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What is the effect of a “no refund” sale?

Richard M. Alderman Interim Dean of the Law Center

Richard M. Alderman
Interim Dean of the Law Center

Q. I signed up and paid $1,100 for online fitness coaching. The website said I would receive exercises, meal plans, and 24-7 access to the trainer for one year. The site states no refunds (on the page where you enter payment), and also guarantees 24-7 access with responses guaranteed in 12 hours.
From the beginning meal plans were not always provided, exercises were not clear, and our communication was off from the beginning. Most recently, I asked for a return phone call to clarify a few questions, and after never receiving it after a week, I texted the trainer telling him that because we couldn’t communicate, I wanted to terminate his service and negotiate a partial refund. He refuses to do so, and states “no refunds” was clearly on the website when I paid. Do I have a claim, and under what law? It seems unfair that he gets a windfall when the very thing he guaranteed, he was unable to comply with.
A. It is unfair, and that is not how a “no refund” clause in an agreement works. When a seller says “no refunds,” it means you cannot just change your mind and get your money back. Regardless of what a contract says, however, if a party breaches it by not performing as promised or misrepresenting what it is going to do, you are entitled to damages, which usually means some or all of your money back.
Based on what you say, the seller made representations and guarantees about the services to be provided through its website. If the trainer does not perform as represented, he violates the Texas Deceptive Trade Practices Act [DTPA]. This is our state’s consumer protection law, and it allows you to recover the money you have lost, and up to three times that amount if the person acted knowingly. You cannot sue, however, without first giving written notice. I suggest you let the company know in writing that you know about this law and believe it been violated. Tell them why you think the law was violated—they misrepresented what they would do and breached their warranties—and how much money you want. You then must wait 60 days to see if they respond and offer to settle. If you hear nothing, I suggest you consider a claim in justice court.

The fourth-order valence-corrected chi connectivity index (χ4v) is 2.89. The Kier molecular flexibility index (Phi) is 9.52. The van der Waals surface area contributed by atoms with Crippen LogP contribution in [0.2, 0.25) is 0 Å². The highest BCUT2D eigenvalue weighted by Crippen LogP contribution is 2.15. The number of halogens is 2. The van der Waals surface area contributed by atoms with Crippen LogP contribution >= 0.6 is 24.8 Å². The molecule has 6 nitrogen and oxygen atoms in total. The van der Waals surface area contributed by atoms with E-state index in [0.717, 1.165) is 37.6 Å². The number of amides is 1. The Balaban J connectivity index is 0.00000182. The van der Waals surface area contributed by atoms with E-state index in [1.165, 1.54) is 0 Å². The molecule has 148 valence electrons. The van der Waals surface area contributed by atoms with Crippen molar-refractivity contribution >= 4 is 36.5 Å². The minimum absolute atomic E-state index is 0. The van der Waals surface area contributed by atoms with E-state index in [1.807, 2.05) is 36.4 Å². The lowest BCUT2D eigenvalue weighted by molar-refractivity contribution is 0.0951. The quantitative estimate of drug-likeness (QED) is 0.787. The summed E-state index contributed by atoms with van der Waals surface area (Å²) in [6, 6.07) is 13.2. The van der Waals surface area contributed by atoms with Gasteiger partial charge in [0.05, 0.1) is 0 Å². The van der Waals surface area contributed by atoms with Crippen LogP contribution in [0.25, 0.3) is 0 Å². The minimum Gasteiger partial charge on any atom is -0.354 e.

Q. I have a question about medical law in the state of Texas. I was under the impression that people can’t be sued in Texas for outstanding medical bills or have it count against their credit report score, if they are making an attempt to pay. Have the laws changed or am I mistaken?
A. I am surprised how many times I am asked this question. The law has not changed, and you are mistaken. Debts arising from medical care are not treated differently from debts arising from any other obligation. Whether you owe a credit card bill, a hospital bill or a doctor’s bill, the collection procedures are the same and the information stays on your credit report for the same seven-year period.
Q. I am 73 years old. I don’t pay much in property taxes because of my exemptions. Someone just told me that when I die all the back taxes, plus interest, would be due. Is this true?
A. Based on what you say, it is not true. Your question, however, points out the difference between a tax “exemption” and a tax “deferment.”
Under the property tax system, you pay taxes based on the value of your property. Some portion of that value is “exempt” and no taxes are due on that portion. The amount of the exemption increases at age 65. In your case, you pay very little in taxes because the amount of the exemption is significant.
On the other hand, if you owe taxes even when the exemption is applied, you have the right to “defer” the taxes when you reach age 65. This means that you do not have to pay when the taxes are assessed. The taxes, however, are still owed. Taxes, plus interest, must be paid when you die or sell the property. If you had your taxes deferred, your estate would owe the taxes plus interest after your death.


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